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Updated: Nov 25, 2021


The continued existence of 19th century British-imposed sedition law in the penal code of modern independent India strikes as a baffling contradiction. In 1951 Jawaharlal Nehru had famously said of the sedition law that “the sooner we get rid of it the better”. Yet 70 years later it is still being employed liberally by successive central and state governments to crush dissent and political opposition.

In contemporary India social activists, academics, journalists, opposition politicians and students tend to be the frequent targets booked under this law, which carries a maximum punishment of life imprisonment. While convictions are rare, India’s notoriously slow legal system ensures years of harassment for those accused of sedition.

Numerous court judgements have advised restraint on its use and aimed to limit its scope, but have held up its constitutionality. It’s supporters argue it’s usefulness in combatting terrorism and ensuring the nation’s territorial integrity, while its critics point to other legal provisions that can address those concerns and argue that its very existence intimidates critics into silence and encourages self-censorship.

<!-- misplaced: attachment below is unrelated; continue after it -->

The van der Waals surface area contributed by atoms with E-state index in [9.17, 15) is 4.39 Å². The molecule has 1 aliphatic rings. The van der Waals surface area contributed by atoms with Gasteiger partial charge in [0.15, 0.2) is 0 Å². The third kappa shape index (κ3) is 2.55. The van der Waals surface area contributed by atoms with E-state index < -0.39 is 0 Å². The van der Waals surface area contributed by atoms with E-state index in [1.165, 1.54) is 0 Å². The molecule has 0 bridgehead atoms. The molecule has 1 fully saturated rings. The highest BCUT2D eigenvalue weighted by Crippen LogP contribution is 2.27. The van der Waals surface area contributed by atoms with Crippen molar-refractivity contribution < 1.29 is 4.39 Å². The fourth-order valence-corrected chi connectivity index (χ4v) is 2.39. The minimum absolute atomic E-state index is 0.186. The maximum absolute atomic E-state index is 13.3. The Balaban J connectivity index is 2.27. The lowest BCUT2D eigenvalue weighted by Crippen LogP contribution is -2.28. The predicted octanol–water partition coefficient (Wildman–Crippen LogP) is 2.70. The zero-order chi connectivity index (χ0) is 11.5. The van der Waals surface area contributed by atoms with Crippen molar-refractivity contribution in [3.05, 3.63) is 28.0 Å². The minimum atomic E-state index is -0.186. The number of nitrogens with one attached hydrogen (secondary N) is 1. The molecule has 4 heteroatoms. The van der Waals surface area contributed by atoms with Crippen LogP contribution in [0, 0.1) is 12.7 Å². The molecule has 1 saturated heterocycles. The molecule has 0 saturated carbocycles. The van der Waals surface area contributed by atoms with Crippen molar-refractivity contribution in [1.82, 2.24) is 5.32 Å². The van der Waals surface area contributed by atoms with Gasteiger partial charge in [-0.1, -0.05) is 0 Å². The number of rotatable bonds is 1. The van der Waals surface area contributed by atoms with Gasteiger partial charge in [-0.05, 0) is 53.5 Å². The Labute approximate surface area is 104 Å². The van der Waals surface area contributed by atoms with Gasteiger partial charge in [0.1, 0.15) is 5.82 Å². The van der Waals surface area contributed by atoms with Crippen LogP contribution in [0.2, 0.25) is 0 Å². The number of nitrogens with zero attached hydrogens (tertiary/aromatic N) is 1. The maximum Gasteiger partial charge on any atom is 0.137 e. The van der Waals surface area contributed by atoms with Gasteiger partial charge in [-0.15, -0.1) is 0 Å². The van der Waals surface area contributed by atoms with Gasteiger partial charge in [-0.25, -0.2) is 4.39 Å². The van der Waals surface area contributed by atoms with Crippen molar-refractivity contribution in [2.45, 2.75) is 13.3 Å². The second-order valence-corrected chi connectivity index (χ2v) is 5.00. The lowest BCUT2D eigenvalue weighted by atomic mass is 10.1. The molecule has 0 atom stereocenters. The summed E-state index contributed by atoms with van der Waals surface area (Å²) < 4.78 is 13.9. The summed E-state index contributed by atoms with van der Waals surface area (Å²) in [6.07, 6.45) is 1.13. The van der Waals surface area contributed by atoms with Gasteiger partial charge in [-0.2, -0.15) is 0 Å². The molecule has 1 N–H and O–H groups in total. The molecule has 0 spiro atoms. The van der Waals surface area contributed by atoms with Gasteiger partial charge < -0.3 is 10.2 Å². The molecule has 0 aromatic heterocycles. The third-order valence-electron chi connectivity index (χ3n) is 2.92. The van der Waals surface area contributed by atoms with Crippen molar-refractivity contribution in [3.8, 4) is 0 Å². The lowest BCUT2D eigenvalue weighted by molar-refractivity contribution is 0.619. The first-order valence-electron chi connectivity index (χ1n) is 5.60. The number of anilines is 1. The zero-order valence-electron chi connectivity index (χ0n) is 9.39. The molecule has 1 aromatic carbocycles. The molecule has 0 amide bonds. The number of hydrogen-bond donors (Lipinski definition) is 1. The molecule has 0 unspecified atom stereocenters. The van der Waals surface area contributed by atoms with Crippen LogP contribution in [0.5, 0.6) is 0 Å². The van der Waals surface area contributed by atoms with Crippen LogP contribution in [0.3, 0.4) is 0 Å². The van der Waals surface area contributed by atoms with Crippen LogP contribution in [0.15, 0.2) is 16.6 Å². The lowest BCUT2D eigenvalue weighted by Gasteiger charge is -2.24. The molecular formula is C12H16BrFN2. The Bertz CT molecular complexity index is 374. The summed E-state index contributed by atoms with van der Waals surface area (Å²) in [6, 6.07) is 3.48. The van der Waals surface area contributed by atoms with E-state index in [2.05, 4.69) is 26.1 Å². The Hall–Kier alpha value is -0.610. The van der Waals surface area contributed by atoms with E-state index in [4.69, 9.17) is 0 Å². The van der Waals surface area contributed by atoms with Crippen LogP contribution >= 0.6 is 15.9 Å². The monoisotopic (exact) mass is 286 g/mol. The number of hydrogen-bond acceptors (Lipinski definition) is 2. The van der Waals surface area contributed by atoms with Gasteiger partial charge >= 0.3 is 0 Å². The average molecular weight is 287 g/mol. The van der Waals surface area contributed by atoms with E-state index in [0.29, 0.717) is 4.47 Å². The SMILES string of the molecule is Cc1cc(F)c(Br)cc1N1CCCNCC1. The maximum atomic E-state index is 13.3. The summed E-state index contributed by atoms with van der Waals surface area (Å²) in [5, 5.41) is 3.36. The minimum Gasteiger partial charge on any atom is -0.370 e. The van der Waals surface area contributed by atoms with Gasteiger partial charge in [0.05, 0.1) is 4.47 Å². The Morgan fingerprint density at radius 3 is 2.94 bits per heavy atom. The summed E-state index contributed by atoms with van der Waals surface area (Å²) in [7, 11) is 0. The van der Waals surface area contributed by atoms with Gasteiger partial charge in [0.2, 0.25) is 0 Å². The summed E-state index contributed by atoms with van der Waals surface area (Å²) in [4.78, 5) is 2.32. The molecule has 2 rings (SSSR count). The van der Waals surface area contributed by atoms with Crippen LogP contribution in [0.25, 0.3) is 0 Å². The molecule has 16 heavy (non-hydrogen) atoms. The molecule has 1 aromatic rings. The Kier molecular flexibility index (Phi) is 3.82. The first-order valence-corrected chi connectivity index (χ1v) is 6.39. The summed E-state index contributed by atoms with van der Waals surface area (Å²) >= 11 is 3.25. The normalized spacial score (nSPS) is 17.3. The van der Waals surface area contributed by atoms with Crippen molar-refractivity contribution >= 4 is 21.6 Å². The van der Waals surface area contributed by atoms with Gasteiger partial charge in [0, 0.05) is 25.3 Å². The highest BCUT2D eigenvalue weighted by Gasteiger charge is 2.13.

Now the Supreme Court has once again agreed to examine the constitutional validity of Section 124A of the Indian Penal Code (IPC), which criminalises sedition.

We think this is an opportune time to have an open and honest debate on whether India, which prides itself as the world’s largest democracy, still needs this draconian law devised 150 years ago by a colonial government to suppress its subjects?

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